into an adventure and has a good time sliding down the rope that
leads her to safetyand to a cheering crowd. What a performance!
[Pippi Longstocking, 13843]
Meg, from A Wrinkle in Time, has adventures that change her
destiny and give her self-confidence. Thanks to the powers of Mrs.
Whatsit, Mrs. Who, and Mrs. Which, she faces challenges she would
have run from before and learns to think for herself. Shes thrilled
when she finally understands the tesseract. [A Wrinkle in Time, 75]
DANCER IN ROSE: We began practicing for the physical fitness
test at school. Im trying to get in shape for the 600-yard dash by
running around the block. I started this afternoon. The Munsters was
on tonight. The Addams Family was on too.
CHILDRENS ENSEMBLE (video): A Wrinkle in Time shows how
close Meg is to her father, a famous physicist who has been captured
by an evil force in outer space. She risks so much to rescue him, and
he helps her when shes in danger. To fight off the destructive power
of IT when theyre trapped together, she follows his advice. First, she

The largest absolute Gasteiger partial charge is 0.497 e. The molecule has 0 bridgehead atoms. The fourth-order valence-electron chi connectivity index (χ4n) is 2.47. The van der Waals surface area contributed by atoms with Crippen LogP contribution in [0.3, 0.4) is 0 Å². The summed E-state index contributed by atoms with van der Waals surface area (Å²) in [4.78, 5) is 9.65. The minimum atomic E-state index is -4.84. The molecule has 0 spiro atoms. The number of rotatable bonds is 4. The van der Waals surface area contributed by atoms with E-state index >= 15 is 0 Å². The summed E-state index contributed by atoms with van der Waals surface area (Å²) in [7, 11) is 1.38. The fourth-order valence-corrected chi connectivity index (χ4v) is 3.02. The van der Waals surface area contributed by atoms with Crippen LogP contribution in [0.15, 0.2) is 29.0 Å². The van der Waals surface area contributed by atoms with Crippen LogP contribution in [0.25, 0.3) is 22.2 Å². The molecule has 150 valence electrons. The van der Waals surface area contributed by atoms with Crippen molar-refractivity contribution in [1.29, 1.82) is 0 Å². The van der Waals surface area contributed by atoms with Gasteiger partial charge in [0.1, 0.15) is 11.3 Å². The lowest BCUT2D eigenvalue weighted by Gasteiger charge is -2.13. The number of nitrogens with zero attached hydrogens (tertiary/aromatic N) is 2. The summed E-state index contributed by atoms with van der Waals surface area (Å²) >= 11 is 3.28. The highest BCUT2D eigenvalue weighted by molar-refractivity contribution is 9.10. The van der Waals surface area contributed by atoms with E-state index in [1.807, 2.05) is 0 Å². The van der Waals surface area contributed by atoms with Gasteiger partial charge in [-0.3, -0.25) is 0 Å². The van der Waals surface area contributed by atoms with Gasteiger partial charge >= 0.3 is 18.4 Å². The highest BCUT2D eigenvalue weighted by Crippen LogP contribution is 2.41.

recites the periodic table of elements, which he taught her at home


when they were safe and warm. Then she calculates square roots,
which he also taught her. The strategy works and she escapes, helped
along by her father. [A Wrinkle in Time, 155]
DANCER IN ROSE: A rocket launched from Cape Kennedy
took pictures of the moon. I saw them on TV. Penny, Jenny, Sarah,
and I were playing The Wizard of Oz. We might perform it for our
neighbors. I didnt get a part in the school play because I dont use
enough expression. Rosa brought a piata to school.
GIRL 8 (VO): Some people write up, some people write down,
but silly me, I write around. Be good. Ill see you at Crescent Park
this summer. Kimberly
DANCER IN ROSE: My father said I couldnt do any science
project with dry cells or wire. Almost every project needs that. He